Posted on: September 5, 2010 10:31 pm
Edited on: September 6, 2010 9:18 am
Last Friday, the Padres had a seven-game losing streak, and we told you that it was all right, because five of the last 10 teams to make the World Series had a seven-game losing streak at some point during the season.
Now the Padres have a 10-game losing streak. Any chance history can help?
Not really. Of the 350 teams that have made it to the postseason, only two had a 10-game losing streak. Those two were 1951 Giants (think Bobby Thomson) and the 1982 Braves (think . . . Joe Morgan?).
The Braves were in first place, 6 1/2 games ahead, when they slipped up against the Giants in the middle of August and went on a losing streak that lasted 11 games. They actually lost 15 of 16, going from 6 1/2 up to four games behind, before recovering. They won the division on the final day of the season, when Morgan's seventh-inning home run for the Giants eliminated the second-place Dodgers.
And who managed that Braves team? Joe Torre, whose Dodgers play in San Diego this week. So as the Dodgers try to extend the Padres' misery, Torre can explain to Bud Black that this crazy season can still be rescued.
On to 3 to watch, with a reminder that two of the big series this coming weekend actually begin on Thursday (Giants at Padres, Cardinals at Braves):
1. For all the fuss over Manny Ramirez, the most significant acquisition the White Sox made this summer may have been Edwin Jackson. In five starts for the Sox, Jackson is 3-0 with a 1.47 ERA. Meanwhile, the guy he was traded for, Daniel Hudson, has gone 4-1 with a 1.99 ERA in seven starts for the Diamondbacks. And the guy Jackson was traded for last winter, Max Scherzer, is 8-4 with a 1.90 ERA in his last 16 starts for the Tigers. We bring all this up because Jackson faces Scherzer, in White Sox at Tigers, Monday afternoon (1:05 ET) at Comerica Park . This is a big week for the White Sox, because they need to stay close enough to the Twins to make next week's three-game showdown in Chicago meaningful.
2. It's not that long ago that the Padres' big Mat Latos question was how they would hold their 22-year-old ace within his innings limit. Now, with Latos scheduled to start in Dodgers at Padres, Monday night (10:05 ET) at Petco Park , it's whether Latos can be the guy who stops this losing streak. Latos hasn't gone more than two starts without a win all season, and he's at two now, having taken a no-decision in a 3-2 loss to the Phillies (while allowing just one run in seven innings) and again in a 5-2 loss to the Diamondbacks (while allowing just one run in six innings). Of course, before this losing streak began, the Padres hadn't lost more than three in a row all year.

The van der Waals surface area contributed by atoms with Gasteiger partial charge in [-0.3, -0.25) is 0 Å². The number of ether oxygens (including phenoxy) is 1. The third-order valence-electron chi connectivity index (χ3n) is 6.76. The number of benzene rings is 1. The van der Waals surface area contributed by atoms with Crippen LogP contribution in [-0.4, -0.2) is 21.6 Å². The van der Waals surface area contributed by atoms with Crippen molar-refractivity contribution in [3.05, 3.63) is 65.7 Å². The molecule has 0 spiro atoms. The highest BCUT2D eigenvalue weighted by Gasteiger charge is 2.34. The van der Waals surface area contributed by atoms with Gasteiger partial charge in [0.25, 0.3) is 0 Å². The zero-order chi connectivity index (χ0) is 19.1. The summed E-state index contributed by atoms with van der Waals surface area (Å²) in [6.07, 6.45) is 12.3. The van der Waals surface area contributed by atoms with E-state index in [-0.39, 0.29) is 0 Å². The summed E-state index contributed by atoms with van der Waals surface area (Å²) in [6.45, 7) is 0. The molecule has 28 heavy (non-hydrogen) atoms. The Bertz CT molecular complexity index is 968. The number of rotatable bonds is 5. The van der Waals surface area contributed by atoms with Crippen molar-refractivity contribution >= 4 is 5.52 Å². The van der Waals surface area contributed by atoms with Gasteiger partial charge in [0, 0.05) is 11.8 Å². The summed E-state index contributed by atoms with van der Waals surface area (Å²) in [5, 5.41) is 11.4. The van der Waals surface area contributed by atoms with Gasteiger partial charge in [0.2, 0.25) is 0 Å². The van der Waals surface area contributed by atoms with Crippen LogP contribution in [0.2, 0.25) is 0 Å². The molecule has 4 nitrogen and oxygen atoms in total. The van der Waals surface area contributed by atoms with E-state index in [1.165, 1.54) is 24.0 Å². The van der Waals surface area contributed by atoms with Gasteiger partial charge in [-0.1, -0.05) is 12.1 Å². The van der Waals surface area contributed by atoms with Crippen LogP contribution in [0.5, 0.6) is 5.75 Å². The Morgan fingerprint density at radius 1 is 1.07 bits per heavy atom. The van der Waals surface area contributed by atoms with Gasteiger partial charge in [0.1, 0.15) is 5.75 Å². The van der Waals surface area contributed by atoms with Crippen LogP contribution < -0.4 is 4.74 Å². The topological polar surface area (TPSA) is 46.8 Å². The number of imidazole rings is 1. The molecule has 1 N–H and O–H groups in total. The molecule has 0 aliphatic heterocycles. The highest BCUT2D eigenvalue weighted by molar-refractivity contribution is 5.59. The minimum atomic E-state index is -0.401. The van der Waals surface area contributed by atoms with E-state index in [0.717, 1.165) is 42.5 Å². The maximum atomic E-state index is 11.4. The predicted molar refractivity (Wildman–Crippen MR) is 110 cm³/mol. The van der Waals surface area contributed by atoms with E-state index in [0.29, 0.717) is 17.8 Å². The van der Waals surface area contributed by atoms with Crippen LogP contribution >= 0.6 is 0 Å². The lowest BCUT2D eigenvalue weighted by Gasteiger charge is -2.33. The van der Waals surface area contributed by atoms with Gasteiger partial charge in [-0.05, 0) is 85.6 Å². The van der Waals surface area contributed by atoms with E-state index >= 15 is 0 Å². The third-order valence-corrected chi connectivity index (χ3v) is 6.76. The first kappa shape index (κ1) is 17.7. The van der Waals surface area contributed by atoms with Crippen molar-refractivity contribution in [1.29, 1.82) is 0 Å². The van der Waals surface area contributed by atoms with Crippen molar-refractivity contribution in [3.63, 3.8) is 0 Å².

3. Two Septembers ago, when the Rays went into Fenway Park with a 1 1/2-game lead over the Red Sox, we still weren't sure the Rays were that good. Heck, they still weren't sure they were that good. "If you want to be true with it, you say you want to be who [the Red Sox] are," Rays veteran Cliff Floyd said that week. You can bet no one on the Rays will be saying they want to be what the Red Sox are this week. You can also bet that we'll have some memories of 2008, especially when 2008 playoff hero David Price starts for Tampa Bay in Rays at Red Sox, Tuesday night (7:10 ET) at Fenway Park .
Posted on: September 14, 2008 6:59 pm
Edited on: September 14, 2008 7:02 pm
Derek Jeter tied Lou Gehrig, and I'm still not sure that's what I'll remember most out of an interesting afternoon in the Bronx.
That's no offense to Jeter, and no slight on the record he tied with his 1,269th career Yankee Stadium hit. If it wasn't enough to tie Gehrig, Jeter did it with a home run, and he did it with his third consecutive three-hit game.
It was just a few weeks ago that scouts were watching Jeter and speculating that he's been playing hurt, Now he's hitting .370 over the last month.
Very impressive. Just like David Price.
This was Jeter's 1,976th big-league game. It was Price's first. And even though the Rays big left-hander gave up that milestone home run to Jeter, Price pitched so well that you had the idea you were seeing the start of something big.
You also had the idea that the Rays have a huge decision to make in the next two weeks.
Price allowed two runs on three hits in 5 1/3 innings, showing a fastball that hit 97 mph and a very good slider, too. He looks like the kind of guy who could help the Rays in the playoffs as a reliever. He also looks like the kind of guy who could help them as a starter down the stretch.
Tampa Bay manager Joe Maddon let Price throw 87 pitches today, and he said afterwards that Price is a candidate to make a spot start when the Rays play a doubleheader in Baltimore next week. Others wonder if Price should be a candidate to replace Edwin Jackson (who allowed six runs in two innings today) in the Rays rotation.
The only thing is, the Rays wouldn't need Price as a playoff starter. They might need him as a playoff reliever. And while he's always been a starter, you've got to think he could pitch out of the bullpen.
"He's very talented, and he's obviously one of our starters in the future," Maddon said. "But we're keeping our options open."
Even though Price spent most of the year in the minors, the Rays have roster flexibility that would allow them to put him on the playoff roster, should they wish. Maddon was the Angels bench coach in 2002, when September callup Francisco Rodriguez was so good that he became a playoff difference-maker.
"I think (Price) could be what he was," Floyd said.
We'll see. And if he is, or if he becomes a big-time starter down the line, we'll remember that we saw him first on a Sunday afternoon in one of the last-ever games at Yankee Stadium.